Letters from Lodi
An insightful and objective look at viticulture and winemaking from the Lodi
Appellation and the growers and vintners behind these crafts. Told from the
perspective of multi-award winning wine journalist, Randy Caparoso.
Knowing, enjoying wine 101
De plan, de plan…
Over the next few weeks we plan to devote one blogpost per week covering some basic aspects of wine, from how vineyards effect quality and style to, simply, how to taste wine and enhance its enjoyment. Yes, we’re talking “basics,” but we promise: we’re not going to dumb it down for you. We figure that if you’re reading this, you’re probably a curious wine lover, and you want something of substance along with some A, B, Cs. Why not? To begin with…
What makes wine wine?
If left to its own devices, any batch of grapes that is smashed or “crushed” into a container, will start to turn itself into the adult beverage we all know and love as wine. It is yeast flora, naturally growing on the skins of grapes, that become activated when coming in contact with the sugar in grapes. The result is liquid manna (so to speak) containing as little as 8% or 10% or up to 14% to 16% alcohol; after which yeast cells either run out of sugar to convert (resulting in a “dry” wine) or else simply die off from the inability to live at higher alcohol levels.
Therefore, where man, and artistry, enters the picture is in the selection of grape type, where and how the vine is cultivated, and what is done once the grapes are picked, fermented and (if at all) aged in a barrel or tank before being bottled and sold.
We know, for instance, that grapes originating from the European family of grapes called Vitis vinifera make finer tasting wines than those made from varieties of native American grapes, such as Vitis labrusca. Chardonnay, Riesling, Merlot, Cabernet Sauvignon and Zinfandel are all examples of vinifera that are common in the lexicon of today’s wine lovers (or in the annoying chatter of wine geeks).
However, unlike native American vines, vinifera is highly susceptible to the root eating louse called phylloxera, a pesky, little bug that once decimated most of the vineyards in Europe (sacré bleu!) and California (what the hey…) at the end of the nineteenth century. Therefore, most of the fine wine vineyards in Europe and California are now grafted on to variations of phylloxera-resistant rootstocks derived from labrusca varieties. Guess those American vines are good for something after all.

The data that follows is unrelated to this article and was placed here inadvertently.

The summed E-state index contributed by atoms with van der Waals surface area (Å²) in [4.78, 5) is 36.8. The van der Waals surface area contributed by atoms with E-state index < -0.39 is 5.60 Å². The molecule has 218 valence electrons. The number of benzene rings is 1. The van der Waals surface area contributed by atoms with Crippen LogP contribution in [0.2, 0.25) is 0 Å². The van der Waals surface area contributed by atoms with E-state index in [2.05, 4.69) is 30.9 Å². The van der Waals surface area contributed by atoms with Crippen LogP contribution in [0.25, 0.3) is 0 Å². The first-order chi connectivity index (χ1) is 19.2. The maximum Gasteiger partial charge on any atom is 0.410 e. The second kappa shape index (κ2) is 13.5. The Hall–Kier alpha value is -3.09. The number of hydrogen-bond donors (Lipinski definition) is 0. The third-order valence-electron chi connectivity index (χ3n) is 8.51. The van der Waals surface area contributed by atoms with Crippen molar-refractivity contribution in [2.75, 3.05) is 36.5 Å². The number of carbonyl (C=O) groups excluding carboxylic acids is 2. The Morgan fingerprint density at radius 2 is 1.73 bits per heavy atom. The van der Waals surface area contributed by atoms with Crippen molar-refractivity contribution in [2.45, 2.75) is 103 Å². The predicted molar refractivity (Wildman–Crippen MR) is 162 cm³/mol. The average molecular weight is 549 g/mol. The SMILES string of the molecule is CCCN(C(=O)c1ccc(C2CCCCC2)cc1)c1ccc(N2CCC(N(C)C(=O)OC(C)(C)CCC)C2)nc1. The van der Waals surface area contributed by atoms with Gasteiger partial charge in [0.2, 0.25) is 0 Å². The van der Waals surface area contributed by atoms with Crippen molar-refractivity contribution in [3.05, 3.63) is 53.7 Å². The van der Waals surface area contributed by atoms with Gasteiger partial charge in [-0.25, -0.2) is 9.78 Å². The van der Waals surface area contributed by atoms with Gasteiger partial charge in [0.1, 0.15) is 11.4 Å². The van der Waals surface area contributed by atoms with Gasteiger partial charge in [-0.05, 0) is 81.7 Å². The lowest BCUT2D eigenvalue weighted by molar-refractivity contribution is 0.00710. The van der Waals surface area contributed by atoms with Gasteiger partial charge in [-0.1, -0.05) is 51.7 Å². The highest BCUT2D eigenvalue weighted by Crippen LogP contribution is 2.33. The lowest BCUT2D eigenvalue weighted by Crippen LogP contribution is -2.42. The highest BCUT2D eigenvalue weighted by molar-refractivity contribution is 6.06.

What makes winemakers whine?
Although the wine growing and production industry around the world is driven by knowledge of how best to do things based upon centuries of trial-and-error, Mother Nature still has her say in things. For instance, early spring frosts, torrentials, mildew, or even hailstorms during the period when vines are flowering — which establishes the number of berries ending up in each grape cluster — has a direct impact on whether or not a vineyard produces half as many grapes as years before, or a good percentage more.
Earlier in the month we spoke to one producer of prestige quality Lodi Zinfandels, who just got through evaluating the progress of two of his old vine vineyards at this point in the 2011 season. Walking through the vines, he could clearly see that bunch sizes as well as individual berry counts were a third to half of what they got last year. If they had felt that last year’s crop load was too big to achieve their quality objectives – forcing them to drop fruit to the ground some time during the summer – Mother Nature just might have done them a favor. But the fact is, this wasn’t the case in 2010, and so in 2011 they’re expecting 40% less than what they want, and now they’re scrambling to find more vineyards to draw from. No doubt (given the track record of their vineyards), what they’ll end up with is great tasting Zinfandel. Just that much less. When Mother Nature says jump, sit, or kneel and pray, you jump, sit… and start to pray.
Nature often allows growers to harvest a decent quantity of grapes, but she throws wicked curves by sending heavy rains in October that dilute the quality of nearly ripened grapes, or heat waves in August that shrivel up the grapes before they have a chance to ripen into optimal flavors. Translated into economics: Nature’s grip on quality definitely determines if a winery can produce batches of special, ultra-premium quality wine for $25, $55, $75 a bottle or more, or if the entire vintage needs to be downgraded into more average quality $14, $16 wine, or — if the vintner is thoroughly disgusted — sold off as fermented juice for cheap on the bulk market, ending up with bigger wineries producing anonymously sourced two-bucks or wines in-a-box.
Bottom line: no matter how much knowledge, experience, high tech growing or fermentation tools a wine producer may have at his disposal, wine is still very much an agricultural product. Both quantity and quality begin and end with what can be grown in a vineyard, not conjured up in a winery.
Next 101: The color and basic taste sensations of wine